The UK Competition and Markets Commission will collaborate with CMA Google on the development and development of Chrome’s tracking technology. Under the terms of the agreement, the CMA will accept the legal obligations adopted by Google, and instead receive a voice in the preparation of a solution aimed at maintaining the privacy of users, while providing relevant information to advertisers.
Google announced the privacy sandbox plans in January, after which the CMA announced a formal investigation into the practice. The technology company proposed to replace cookies that monitor browsing habits with an artificial intelligence model, which calculates personal profiles and merges them anonymously, giving advertisers the opportunity to create targeted advertising campaigns.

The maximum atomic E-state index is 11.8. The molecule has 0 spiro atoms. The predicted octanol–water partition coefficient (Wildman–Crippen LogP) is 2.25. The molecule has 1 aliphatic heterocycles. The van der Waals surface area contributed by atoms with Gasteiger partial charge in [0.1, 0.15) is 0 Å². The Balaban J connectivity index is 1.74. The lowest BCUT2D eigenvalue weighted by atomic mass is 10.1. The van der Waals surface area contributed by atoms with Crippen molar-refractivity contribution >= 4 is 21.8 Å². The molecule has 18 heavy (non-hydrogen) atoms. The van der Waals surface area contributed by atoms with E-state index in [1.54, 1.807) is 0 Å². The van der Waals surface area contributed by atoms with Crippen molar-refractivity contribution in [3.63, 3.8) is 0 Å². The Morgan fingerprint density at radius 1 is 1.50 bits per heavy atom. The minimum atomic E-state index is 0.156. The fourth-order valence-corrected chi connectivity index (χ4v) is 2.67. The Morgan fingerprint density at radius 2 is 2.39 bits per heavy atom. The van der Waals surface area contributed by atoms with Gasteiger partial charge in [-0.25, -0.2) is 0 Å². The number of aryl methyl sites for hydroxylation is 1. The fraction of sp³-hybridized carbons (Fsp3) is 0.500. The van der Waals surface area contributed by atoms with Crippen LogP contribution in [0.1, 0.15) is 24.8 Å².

CMA’s Andrea Kozelli explains, “The emergence of technology companies such as Google presents new challenges that require a new approach to competition regulators around the world.” On the other hand, Oliver Bethel, Google’s competitive leader for the EMEA region, said, “We welcome the opportunity to deal with a regulator with a mandate to promote competition for the benefit of consumers. Defender.
Among the obligations Google has made, its own products will have no advantage over other advertisers, Chrome’s browsing history will not be used for targeted ads, and CMA will be warned in advance from the company’s plans 60 days before the third party cookies are permanently banned.